A court has ordered Nairobi County government and the Pub Entertainment & Restaurant Association of Kenya to hold joint talks within 120 days and develop regulatory or administrative guidelines on noise pollution.
Justice Mugure Thande issued the directive following a suit filed by lawyer Kevine Otieno Ondago challenging decision by Governor Johnson Sakaja to close down night clubs located within residential areas.
The basis of the suit are fears that the clampdown will trigger layoffs of 96,600 workers and monthly losses of over Sh2 billion.
Justice Thande however declined to suspend the governor’s decision and instead granted the lawyer’s prayer for an order for the negotiations with a view of solving the stalemate.
According to the court order, others to participate in the talks are the Nairobi city county alcoholic drinks control and licencing board, the county secretary, national environment management authority and Inspector-General of Police
The order indicates that the parties are expected to hold joint discussions and come up with guidelines that would be predictable, discernible and feasible to implement and are devoid of discretion in implementation.
The guidelines are also expected to outline short-term, medium-term and long-term obligations of both parties and contain an implementation matrix clearly outlining the responsibilities of bar and restaurants once licence and promote self-regulation.
The crackdown on the night clubs was triggered by a public notice dated November 25, 2022 cancelling licences of bars, restaurants and night clubs situated in residential areas following public uproar over noise pollution.
Governor Sajaka stated that night club licenses will be issued to premises only within the Central Business District and specified streets in other non-residential areas.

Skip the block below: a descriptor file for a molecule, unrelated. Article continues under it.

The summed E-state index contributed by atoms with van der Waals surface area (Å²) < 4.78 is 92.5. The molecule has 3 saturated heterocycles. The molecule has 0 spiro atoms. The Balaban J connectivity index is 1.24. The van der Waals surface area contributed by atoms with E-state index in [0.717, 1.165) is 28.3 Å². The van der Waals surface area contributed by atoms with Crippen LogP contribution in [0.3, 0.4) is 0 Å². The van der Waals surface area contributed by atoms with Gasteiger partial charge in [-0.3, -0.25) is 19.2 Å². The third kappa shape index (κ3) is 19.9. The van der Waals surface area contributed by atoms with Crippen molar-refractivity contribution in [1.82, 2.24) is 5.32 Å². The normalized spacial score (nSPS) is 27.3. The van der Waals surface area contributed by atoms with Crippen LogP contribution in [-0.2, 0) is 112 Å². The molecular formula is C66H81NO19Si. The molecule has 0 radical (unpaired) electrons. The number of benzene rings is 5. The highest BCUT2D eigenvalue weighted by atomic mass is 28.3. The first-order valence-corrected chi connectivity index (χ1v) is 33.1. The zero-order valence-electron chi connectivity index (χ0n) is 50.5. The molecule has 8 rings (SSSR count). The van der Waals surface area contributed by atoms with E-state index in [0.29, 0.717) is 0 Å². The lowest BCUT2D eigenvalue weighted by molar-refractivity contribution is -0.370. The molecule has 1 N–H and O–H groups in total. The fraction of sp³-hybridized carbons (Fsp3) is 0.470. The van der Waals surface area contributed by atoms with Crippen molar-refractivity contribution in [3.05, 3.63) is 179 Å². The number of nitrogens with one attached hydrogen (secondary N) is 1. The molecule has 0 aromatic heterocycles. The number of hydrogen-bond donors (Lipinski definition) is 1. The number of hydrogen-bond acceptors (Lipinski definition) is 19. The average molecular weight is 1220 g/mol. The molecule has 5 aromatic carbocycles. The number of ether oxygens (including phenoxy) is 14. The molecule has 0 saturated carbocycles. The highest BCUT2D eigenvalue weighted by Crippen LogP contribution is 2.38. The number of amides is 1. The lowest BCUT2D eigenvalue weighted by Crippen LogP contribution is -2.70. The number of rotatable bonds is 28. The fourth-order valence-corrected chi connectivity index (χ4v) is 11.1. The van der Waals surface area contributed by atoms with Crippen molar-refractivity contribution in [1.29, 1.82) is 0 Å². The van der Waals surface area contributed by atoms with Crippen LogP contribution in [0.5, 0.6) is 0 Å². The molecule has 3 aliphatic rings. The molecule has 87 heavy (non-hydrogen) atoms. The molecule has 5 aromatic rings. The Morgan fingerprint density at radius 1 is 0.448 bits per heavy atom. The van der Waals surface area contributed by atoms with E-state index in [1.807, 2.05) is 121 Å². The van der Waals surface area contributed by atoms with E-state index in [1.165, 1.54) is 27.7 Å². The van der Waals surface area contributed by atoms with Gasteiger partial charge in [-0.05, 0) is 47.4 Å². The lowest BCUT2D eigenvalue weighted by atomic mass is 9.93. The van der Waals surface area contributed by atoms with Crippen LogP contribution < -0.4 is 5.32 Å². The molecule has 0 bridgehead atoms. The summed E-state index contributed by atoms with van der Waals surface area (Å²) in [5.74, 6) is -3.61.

But Mr Ondago says the decision was unilateral and that the governor failed to seek input of the public or the stakeholders affected by the closure.
“The sudden and unilateral decision of the County Government of Nairobi to shut down businesses that it has itself licensed to operate, is a direct and immediate threat to livelihoods as it will lead to massive loss of employment,” says Mr Ondago.
He says apart from the workers, entertainers such as Disc Jokers and music bands will also be affected by the continued closure of the clubs.
“Each night club operate with about three Disc Jokers (DJs) or a band who entertain patrons. Each DJ earns an average of Sh50,000 per night. With the declaration by Nairobi County, night clubs will have to lay off two out of the three DJs per club, leading to over 800 DJs with total income loss of Sh40 million per night,” says his lawyer Mr Peter Wanyama. He says a music band at such night clubs earns an average of Sh100,000 per night.
He adds that the county government’s revenue streams will also be affected as each night club pays annual licence fee of Sh130,000 per licence, which translates to a revenue of Sh52 million in liquor licence fees paid to the county government every year.
“This is exclusive of other county licenses such as food handling, health, fire, single business permit and branding. It is expected that the ban on night clubs licences will take bars’ sales back to the Covid-19 period, where overall consumption of legal alcohol had declined by 30 per cent,” he claims.
His lawyer Peter Wanyama adds that the ban has a negative value chain impact on small holder farmers and local supplies, who provide raw materials for manufacturing.
The court also directed the parties to exchange their documents and responses be filed before January 18, 2023.